UPDATE:: Child abuse victim advocates concerned about 'religious freedom' bill__
HB 4012, has been defeated!! "HRC released the following statement after a bipartisan vote in the West Virginia Senate rejected HB 4012, a shameful anti-LGBT proposal that would put LGBT people -- and West Virginians of all walks of life -- at risk for discrimination. This bill failed to advance this afternoon by a vote of 7-27."
But, knowing how the Reich operates, they will not let this matter go especially as the following article notes in regards to a recent Louisiana court ruling, "which held the sincere practice of a religious belief above the safety and well-being of a child abuse victim."
HB 4012 may be a "dead duck" for now but we will see it again which make the concerns of child abuse even ore pressing.
People who work to prevent child abuse and help abuse victims in West Virginia are concerned that a bill up for a final vote in the Legislature on Wednesday could be used to justify child abuse in the name of “religious freedom.”
The bill (HB 4012), which is similar to “religious freedom restoration acts” in other states, establishes a legal process for courts to follow when people or businesses believe the government is violating their religious beliefs.The law would establish a balancing test for courts to use when determining whether the person is being substantially burdened by government action, and whether the state has “compelling governmental interest” in ensuring the law is followed.
Governmental actions could include civil rights laws, including local LGBT-inclusive nondiscrimination ordinances, so civil rights advocates fear the law will be used to allow discrimination against the LGBT community and other historically-discriminated against groups.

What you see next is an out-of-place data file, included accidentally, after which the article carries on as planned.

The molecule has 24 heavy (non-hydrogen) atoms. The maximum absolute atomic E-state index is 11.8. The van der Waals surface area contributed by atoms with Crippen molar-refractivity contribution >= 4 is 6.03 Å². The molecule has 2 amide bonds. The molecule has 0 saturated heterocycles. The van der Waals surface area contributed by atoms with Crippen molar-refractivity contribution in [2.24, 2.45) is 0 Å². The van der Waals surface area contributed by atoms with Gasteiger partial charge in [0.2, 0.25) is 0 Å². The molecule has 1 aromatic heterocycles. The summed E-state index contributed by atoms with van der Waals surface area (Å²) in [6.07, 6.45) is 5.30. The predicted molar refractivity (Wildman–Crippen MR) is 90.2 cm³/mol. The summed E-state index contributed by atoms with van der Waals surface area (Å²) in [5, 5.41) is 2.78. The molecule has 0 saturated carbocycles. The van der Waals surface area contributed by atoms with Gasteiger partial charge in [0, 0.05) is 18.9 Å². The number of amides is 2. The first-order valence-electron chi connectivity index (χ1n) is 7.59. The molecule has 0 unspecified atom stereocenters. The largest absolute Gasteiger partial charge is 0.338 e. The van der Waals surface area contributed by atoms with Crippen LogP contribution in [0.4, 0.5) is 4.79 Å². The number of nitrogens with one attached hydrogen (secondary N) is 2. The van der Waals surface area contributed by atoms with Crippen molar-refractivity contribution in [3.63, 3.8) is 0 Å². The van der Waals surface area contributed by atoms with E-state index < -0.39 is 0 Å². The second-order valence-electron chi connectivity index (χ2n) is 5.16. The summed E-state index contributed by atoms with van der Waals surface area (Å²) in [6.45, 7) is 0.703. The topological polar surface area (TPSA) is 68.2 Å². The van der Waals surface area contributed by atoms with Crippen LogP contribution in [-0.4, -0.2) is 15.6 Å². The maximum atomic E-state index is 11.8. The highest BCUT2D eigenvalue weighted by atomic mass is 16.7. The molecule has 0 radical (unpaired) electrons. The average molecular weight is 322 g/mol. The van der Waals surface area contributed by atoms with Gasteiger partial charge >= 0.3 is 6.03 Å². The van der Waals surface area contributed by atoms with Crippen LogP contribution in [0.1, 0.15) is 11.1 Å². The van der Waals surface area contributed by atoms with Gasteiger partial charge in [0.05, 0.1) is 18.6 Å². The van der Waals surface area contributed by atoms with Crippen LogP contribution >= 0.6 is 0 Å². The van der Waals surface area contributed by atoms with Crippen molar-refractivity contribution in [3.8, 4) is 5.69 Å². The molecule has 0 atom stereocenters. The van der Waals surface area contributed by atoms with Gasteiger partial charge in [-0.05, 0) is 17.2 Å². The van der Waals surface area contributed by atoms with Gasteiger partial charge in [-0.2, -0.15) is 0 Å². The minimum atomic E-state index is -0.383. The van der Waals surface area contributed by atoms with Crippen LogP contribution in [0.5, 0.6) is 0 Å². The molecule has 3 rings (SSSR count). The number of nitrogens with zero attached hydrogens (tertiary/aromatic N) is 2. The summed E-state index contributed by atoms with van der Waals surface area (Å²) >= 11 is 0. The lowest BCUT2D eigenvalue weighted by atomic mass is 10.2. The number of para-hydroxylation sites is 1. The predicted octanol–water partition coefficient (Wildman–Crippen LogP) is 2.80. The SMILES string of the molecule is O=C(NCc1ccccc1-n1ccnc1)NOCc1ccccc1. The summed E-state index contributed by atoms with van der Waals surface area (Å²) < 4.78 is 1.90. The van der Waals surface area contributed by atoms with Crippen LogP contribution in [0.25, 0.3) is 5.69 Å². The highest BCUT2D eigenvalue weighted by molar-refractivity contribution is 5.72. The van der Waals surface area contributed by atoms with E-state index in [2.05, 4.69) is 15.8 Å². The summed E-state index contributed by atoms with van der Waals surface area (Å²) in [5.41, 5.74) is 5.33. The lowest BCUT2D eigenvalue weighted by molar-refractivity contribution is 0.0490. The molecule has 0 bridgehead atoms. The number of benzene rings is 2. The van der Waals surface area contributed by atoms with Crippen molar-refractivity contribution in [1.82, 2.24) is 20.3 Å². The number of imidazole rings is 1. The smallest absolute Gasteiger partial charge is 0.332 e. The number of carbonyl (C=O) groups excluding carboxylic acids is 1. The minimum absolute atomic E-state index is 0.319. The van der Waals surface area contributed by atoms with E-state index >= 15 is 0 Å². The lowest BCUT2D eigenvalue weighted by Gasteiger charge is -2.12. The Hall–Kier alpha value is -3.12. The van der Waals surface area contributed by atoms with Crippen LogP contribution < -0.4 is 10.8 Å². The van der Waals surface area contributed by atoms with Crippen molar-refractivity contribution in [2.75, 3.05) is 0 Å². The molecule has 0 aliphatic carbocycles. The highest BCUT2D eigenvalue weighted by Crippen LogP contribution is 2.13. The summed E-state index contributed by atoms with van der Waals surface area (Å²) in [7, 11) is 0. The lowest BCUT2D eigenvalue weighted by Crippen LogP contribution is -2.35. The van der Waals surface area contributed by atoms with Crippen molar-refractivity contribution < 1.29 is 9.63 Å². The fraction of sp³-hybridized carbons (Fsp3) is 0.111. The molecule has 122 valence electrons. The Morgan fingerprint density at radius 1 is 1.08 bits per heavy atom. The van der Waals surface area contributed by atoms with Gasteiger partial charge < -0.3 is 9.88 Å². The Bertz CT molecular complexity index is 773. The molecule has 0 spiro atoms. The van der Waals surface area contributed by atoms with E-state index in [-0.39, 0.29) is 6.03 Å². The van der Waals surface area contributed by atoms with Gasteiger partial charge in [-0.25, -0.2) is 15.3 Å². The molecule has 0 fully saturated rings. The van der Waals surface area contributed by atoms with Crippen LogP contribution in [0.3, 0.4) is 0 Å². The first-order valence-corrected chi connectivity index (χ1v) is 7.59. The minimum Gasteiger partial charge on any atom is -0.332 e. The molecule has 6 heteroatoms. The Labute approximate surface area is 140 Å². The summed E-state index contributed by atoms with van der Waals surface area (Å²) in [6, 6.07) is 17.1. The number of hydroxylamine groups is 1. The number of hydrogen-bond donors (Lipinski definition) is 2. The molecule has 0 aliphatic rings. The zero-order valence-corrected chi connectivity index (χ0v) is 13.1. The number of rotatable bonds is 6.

Proponents of the bill have openly said support stems from opposition to same-sex marriage.Jim McKay, state coordinator for Prevent Child Abuse West Virginia, is worried about effects on another vulnerable group — children. He wonders if “governmental action” would also include laws to protect children.
Amid growing opposition from the business community, West Virginia‘s Republican-led House of Delegates cleared a bill Thursday that proponents say would ensure freedom of religious expression and opponents say would sanction discrimination.
In a 72-26 vote, delegates approved the measure that would let people cite religious objections to state actions in certain court proceedings.
The bill resembles laws in 21 states that are largely modeled off existing federal law. However, newer laws have garnered attention after the Supreme Court ruled to legalize gay marriage.
On Thursday, more than a dozen Democrats voted with the Republican majority, while a handful of Republicans opposed it.
The proposal moves to the Senate, where Republican Senate President Bill Cole hasn’t taken a position on it.
“That’s going to be a tough one,” Cole told reporters Monday. “There’s no question.”
West Virginia House approves religious exemptions bill – LGBTQ Nation